Yes, it's cancel culture.
Understanding the eradication of things Russian.
Across the past several days there has been significant pushback against the conceit that the cultural hysteria over things Russian is an expression of “cancel culture.” The line — promulgated this morning by no less than Bari Weiss, although not just her — is that you cannot label direct consequences of a war of aggression as “cancellation.” The reasoning, such as it is, seems to be along the lines that “cancel culture” is bad, and opposing Russia’s horrific attack on Ukraine is good, therefore reactions to the latter definitionally cannot be the former. This is interesting, and as argument it has the virtue of entirely eliding methodological analysis. It is also exactly the same approach taken by actual defenders of cancel culture.
Matters are not helped in this vein when Kremlin spymaster Sergei Naryshkin invokes the term in his own critique of Western reactions to the Russian invasion.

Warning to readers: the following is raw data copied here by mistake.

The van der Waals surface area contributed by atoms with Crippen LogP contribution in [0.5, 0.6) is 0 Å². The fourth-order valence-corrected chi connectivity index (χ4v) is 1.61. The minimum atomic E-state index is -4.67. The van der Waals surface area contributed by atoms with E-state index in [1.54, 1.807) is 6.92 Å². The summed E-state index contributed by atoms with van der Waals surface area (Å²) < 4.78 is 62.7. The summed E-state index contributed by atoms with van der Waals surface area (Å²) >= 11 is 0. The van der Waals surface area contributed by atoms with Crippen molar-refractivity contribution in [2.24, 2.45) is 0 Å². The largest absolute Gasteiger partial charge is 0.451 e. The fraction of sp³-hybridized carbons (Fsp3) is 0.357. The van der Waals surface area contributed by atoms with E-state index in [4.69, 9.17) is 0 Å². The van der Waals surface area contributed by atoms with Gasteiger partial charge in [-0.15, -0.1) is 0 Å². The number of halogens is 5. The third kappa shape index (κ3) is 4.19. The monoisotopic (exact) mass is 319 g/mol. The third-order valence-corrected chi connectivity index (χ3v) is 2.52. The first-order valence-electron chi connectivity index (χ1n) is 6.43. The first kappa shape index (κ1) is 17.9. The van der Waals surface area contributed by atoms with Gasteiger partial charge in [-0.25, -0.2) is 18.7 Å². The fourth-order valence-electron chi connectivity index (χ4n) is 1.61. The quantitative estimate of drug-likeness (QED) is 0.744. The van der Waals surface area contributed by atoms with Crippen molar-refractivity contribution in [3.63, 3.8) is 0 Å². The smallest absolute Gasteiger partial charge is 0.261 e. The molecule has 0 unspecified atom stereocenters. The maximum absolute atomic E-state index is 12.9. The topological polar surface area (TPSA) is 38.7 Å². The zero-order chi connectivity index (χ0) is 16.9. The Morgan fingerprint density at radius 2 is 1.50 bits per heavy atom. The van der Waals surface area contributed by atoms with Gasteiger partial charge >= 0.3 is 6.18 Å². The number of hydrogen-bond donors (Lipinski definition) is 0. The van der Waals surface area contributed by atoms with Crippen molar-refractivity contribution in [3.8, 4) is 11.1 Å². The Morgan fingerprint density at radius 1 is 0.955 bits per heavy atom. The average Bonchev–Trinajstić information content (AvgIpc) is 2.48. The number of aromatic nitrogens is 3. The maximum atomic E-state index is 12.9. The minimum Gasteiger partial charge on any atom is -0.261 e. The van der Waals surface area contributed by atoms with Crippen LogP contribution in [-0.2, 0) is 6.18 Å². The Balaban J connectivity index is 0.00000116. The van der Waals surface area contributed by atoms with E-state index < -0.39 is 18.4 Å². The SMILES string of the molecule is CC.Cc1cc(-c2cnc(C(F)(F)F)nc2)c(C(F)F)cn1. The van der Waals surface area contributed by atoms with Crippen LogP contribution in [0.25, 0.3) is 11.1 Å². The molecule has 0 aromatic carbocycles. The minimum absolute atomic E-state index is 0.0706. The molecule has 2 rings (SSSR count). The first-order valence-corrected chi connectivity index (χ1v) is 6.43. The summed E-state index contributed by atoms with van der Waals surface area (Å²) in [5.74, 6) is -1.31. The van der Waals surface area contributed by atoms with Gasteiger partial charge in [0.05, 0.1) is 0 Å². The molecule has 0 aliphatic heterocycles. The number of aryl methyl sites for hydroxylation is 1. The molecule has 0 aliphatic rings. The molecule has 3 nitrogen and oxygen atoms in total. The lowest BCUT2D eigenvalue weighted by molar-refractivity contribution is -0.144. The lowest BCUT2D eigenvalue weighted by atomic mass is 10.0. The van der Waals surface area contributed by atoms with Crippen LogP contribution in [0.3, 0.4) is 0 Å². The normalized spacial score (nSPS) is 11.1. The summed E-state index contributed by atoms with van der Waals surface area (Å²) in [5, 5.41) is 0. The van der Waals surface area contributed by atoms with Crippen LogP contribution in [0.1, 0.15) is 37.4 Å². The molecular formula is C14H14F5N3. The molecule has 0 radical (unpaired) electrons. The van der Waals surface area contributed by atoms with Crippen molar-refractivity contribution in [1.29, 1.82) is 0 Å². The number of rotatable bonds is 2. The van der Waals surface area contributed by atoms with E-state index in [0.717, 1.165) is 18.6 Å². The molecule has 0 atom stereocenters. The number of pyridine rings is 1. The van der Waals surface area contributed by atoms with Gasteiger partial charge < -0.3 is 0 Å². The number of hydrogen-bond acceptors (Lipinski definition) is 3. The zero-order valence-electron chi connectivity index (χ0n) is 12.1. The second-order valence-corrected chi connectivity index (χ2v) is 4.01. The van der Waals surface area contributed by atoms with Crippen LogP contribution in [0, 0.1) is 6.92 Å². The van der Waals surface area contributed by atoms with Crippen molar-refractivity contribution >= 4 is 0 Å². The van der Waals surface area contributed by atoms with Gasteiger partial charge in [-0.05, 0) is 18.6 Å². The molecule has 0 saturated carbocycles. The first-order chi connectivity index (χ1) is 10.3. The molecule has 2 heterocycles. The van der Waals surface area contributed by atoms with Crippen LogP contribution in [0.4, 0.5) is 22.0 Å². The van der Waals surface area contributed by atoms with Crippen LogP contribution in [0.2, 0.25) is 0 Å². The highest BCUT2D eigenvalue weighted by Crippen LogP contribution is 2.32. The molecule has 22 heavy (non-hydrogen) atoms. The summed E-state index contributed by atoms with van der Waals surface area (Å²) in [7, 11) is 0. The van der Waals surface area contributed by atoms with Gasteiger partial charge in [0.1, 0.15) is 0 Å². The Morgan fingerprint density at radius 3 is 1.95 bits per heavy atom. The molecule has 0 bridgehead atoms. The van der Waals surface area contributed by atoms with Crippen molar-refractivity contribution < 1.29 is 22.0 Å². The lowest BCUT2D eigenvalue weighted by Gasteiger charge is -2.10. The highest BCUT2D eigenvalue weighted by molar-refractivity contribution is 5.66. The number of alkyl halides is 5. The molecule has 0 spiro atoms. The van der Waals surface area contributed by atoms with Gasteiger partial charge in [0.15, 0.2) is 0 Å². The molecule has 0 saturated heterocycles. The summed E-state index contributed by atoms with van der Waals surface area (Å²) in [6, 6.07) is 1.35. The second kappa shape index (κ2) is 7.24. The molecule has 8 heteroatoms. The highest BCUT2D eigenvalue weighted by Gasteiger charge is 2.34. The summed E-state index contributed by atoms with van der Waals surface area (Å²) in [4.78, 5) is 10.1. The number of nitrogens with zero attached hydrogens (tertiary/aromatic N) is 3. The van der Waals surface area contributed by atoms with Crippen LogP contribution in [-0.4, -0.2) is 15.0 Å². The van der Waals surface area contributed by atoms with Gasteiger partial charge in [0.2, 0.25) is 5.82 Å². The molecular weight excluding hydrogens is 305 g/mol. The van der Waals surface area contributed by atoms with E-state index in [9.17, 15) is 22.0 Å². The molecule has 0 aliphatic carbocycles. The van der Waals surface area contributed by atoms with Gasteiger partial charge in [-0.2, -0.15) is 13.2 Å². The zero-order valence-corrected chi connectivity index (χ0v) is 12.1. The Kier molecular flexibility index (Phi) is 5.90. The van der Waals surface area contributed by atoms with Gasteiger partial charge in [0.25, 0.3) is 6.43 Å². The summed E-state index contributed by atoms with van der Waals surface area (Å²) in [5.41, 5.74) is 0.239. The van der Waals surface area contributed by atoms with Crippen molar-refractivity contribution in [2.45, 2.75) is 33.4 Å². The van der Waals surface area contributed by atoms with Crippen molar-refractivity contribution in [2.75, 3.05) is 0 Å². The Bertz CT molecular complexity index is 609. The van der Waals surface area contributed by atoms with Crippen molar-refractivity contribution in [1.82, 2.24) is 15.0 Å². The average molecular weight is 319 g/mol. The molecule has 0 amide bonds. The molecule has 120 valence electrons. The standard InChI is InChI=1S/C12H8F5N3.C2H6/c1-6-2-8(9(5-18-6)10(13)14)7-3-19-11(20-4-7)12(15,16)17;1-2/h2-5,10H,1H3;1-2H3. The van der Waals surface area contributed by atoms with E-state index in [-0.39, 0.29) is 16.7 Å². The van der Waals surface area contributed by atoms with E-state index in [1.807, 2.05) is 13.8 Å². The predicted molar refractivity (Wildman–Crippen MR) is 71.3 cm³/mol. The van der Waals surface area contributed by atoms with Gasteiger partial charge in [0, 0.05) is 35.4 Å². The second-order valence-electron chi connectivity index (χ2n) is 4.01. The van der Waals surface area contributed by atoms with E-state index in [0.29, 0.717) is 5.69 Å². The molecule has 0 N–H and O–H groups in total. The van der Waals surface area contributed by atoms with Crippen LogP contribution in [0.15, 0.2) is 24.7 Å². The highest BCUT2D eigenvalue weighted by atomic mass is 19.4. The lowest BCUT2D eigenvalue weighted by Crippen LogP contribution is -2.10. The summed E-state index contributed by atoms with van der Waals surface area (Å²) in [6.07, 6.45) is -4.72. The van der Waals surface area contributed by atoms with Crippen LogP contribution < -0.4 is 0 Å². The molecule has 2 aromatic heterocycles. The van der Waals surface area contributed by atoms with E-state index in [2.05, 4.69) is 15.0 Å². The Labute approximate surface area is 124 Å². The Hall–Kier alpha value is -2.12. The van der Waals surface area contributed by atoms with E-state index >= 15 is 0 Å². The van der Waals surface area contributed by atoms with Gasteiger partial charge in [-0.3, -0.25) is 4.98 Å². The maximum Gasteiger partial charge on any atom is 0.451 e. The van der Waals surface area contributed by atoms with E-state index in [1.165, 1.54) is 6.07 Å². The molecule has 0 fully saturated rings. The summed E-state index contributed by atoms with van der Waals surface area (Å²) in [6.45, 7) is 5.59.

Can there be any more direct affirmation of the power of even the most lunatic elements of American popular culture, right here? Naryshkin is being cynical, of course — the state he serves is entirely willing to “cancel” people, often by having them trip and fall on a bunch of bullets — but the question remains as to whether he’s right. There is a lot of defensible reason to do many of the things that have been done to Russia: for example crash the ruble, sever it from global finance, and arm its enemies. The Russian state has earned its odious repute in full.
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